Mkhwebane’s baptism of fire

2016-10-23 06:00
Busisiwe Mkhwebane (Jaco Marais, Netwerk24)

Busisiwe Mkhwebane (Jaco Marais, Netwerk24)

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New Public Protector Busisiwe Mkhwebane’s decision to wash her hands of the final report on state capture and defer its fate to the courts is a cautious move based on grounds that she had little time to form a view on whether her predecessor followed the right processes.

This was her submission to the Gauteng North High Court, which has been condemned by opposition parties critical of her decision not to oppose the application by President Jacob Zuma to stop the release of the report.

She also attracted negative publicity at her workplace where staff said she insisted on switching the TV channels from eNCA to Gupta-owned station ANN7.

Mkhwebane has already been reviewing her staff complement, an exercise which has seen some people who worked with Madonsela shifted to other positions.

This included the chief of staff and Madonsela’s personal assistants who were moved to random positions like the library and administration.

This has sparked anxiety among other staff members about their positions.

Mkhwebane told journalists this week at her maiden press briefing she had already picked up there was low morale in the office.

But this has been dismissed by some of her staff, saying it related to about eight senior managers who were known to have had issues with Madonsela.

In an affidavit filed on Friday, Mkhwebane says it was also unclear in terms of her powers whether she is legally permitted to revisit the report signed by former Public Protector Thuli Madonsela.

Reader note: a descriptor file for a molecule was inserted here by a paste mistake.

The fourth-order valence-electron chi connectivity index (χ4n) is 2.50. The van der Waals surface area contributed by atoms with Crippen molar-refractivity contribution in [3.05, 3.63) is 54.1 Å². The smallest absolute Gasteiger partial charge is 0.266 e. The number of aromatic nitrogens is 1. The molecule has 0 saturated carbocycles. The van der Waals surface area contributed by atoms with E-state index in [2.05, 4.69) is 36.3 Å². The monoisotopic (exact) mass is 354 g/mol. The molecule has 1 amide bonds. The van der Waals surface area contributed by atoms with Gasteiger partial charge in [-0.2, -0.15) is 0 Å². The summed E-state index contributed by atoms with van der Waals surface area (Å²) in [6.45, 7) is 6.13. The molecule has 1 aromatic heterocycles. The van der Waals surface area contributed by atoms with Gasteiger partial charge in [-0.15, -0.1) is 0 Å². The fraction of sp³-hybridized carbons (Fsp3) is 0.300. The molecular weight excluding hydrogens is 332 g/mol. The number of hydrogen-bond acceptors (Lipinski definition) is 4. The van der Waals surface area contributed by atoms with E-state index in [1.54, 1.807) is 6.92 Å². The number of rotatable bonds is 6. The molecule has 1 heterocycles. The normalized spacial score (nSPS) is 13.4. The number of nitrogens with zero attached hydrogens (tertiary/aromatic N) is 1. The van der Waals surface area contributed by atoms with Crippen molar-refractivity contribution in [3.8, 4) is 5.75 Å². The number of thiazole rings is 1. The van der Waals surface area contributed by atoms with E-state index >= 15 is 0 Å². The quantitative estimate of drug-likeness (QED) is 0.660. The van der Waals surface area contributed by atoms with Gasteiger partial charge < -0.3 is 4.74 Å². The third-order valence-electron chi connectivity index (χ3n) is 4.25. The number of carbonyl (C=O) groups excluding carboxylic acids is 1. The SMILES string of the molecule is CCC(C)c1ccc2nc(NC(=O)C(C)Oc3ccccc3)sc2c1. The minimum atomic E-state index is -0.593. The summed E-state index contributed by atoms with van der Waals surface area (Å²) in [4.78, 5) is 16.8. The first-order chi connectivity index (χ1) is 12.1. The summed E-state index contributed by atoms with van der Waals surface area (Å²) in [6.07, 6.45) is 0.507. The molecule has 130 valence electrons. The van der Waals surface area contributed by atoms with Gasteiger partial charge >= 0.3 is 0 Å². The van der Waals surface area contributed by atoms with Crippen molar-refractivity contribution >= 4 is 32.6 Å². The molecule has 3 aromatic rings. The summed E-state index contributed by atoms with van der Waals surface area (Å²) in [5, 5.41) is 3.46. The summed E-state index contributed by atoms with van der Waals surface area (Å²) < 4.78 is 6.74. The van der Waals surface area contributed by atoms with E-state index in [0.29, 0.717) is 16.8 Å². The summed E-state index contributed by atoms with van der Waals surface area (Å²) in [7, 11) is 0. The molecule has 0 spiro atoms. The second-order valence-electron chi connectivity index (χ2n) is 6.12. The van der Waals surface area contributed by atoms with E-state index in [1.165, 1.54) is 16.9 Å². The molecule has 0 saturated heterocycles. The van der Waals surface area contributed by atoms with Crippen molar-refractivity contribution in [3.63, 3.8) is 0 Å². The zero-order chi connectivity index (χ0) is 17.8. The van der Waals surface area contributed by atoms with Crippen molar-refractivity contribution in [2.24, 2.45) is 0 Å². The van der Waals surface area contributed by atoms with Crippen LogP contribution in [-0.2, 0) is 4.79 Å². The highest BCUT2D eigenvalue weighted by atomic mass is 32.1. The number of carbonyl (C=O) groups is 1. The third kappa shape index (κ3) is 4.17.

The report, which investigates the Gupta family and its alleged influence on the appointment of Cabinet ministers, was set to be released last week as Madonsela ended her term, but was stopped by an urgent court bid.

It’s understood the report could reveal explosive details on the alleged involvement of Zuma’s friends on Cabinet appointments.

Zuma filed a notice of application to interdict the release of the report together with Cooperative Governance Minister Des van Rooyen on the grounds they were not given enough time to respond to allegations.

Madonsela had opposed the intention to interdict until Friday, when Mkhwebane withdrew.

“Furthermore, irrespective of whether or not it is legally permissible for me to revisit the findings contained in the report, I do not believe it would be either proper or fitting for me to do so in the present circumstances,” said Mkhwebane in court documents.

Mkhwebane said she was neither in a position to advocate the report’s release, nor grant Zuma or Van Rooyen additional time to make representations, and wants the courts to be the final arbiter.

She was also willing to hand over a copy of the report, kept under lock and key in the Public Protector’s legal services office since the start of her tenure on Monday, should she be required to do so by the court.

“If the court is of the view that it would be assisted in deciding these issues by having regard to the report’s contents, I’m willing to make a copy of the report available to the court for this purpose if directed so,” read Mkhwebane’s submission.

This leaves Zuma to fight it out with the opposition in the North Gauteng High Court on November 1.

Mkhwebane also picked a bone with how Madonsela sought foreign funding to finance investigations – like the $500 000 (R7 million) from USAid as outlined in the annual 2015/16 report.

She said such funding came with risks, adding it was well known certain conditions get attached to it.

There are now calls that Madonsela be investigated, although she had denied receiving this funding as “blatant lies”.

Madonsela responded by saying: “We haven’t used a single cent from USAid. That money was allocated from left over funds given to government through the Treasury.

“A piece of that money was given to the department of justice and they were going to give us a tiny piece of that money to use for some of the processes to improve efficiencies.”

Defence deputy minister and MKMVA chairperson Kebby Maphatsoe told City Press only an independent inquiry would be able to ascertain with credibility that Madonsela’s office was not “captured” to pursue US interests, as well as those of Germany.

“We are worried that maybe [Madonsela] was captured through this funding,” said Maphatsoe.

“We know most of the times the money that comes for aid comes from countries that are not friendly to the pro-leftist government.”

Read more on:    busisiwe mkhwebane  |  jacob zuma  |  des van rooyen  |  public protector

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